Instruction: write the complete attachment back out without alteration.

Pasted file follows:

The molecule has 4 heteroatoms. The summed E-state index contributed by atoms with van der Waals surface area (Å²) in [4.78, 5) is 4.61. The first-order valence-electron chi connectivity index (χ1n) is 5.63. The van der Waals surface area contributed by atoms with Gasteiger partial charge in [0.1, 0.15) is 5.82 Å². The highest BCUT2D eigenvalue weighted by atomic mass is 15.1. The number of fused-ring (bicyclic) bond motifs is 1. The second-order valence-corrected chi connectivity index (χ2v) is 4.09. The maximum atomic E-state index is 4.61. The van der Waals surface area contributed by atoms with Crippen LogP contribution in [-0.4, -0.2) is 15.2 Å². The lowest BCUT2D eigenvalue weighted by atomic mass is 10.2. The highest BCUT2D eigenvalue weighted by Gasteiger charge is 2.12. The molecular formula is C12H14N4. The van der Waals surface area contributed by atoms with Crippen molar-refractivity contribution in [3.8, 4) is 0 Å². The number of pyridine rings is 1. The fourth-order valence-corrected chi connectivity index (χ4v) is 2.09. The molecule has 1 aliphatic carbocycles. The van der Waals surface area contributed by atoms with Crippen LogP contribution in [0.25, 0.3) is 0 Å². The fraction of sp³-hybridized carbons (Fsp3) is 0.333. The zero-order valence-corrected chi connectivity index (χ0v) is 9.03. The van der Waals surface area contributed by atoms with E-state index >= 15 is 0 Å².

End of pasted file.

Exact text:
The molecule has 4 heteroatoms. The summed E-state index contributed by atoms with van der Waals surface area (Å²) in [4.78, 5) is 4.61. The first-order valence-electron chi connectivity index (χ1n) is 5.63. The van der Waals surface area contributed by atoms with Gasteiger partial charge in [0.1, 0.15) is 5.82 Å². The highest BCUT2D eigenvalue weighted by atomic mass is 15.1. The number of fused-ring (bicyclic) bond motifs is 1. The second-order valence-corrected chi connectivity index (χ2v) is 4.09. The maximum atomic E-state index is 4.61. The van der Waals surface area contributed by atoms with Crippen LogP contribution in [-0.4, -0.2) is 15.2 Å². The lowest BCUT2D eigenvalue weighted by atomic mass is 10.2. The highest BCUT2D eigenvalue weighted by Gasteiger charge is 2.12. The molecular formula is C12H14N4. The van der Waals surface area contributed by atoms with Crippen molar-refractivity contribution in [3.8, 4) is 0 Å². The number of pyridine rings is 1. The fourth-order valence-corrected chi connectivity index (χ4v) is 2.09. The molecule has 1 aliphatic carbocycles. The van der Waals surface area contributed by atoms with Crippen LogP contribution in [0.25, 0.3) is 0 Å². The fraction of sp³-hybridized carbons (Fsp3) is 0.333. The zero-order valence-corrected chi connectivity index (χ0v) is 9.03. The van der Waals surface area contributed by atoms with E-state index >= 15 is 0 Å².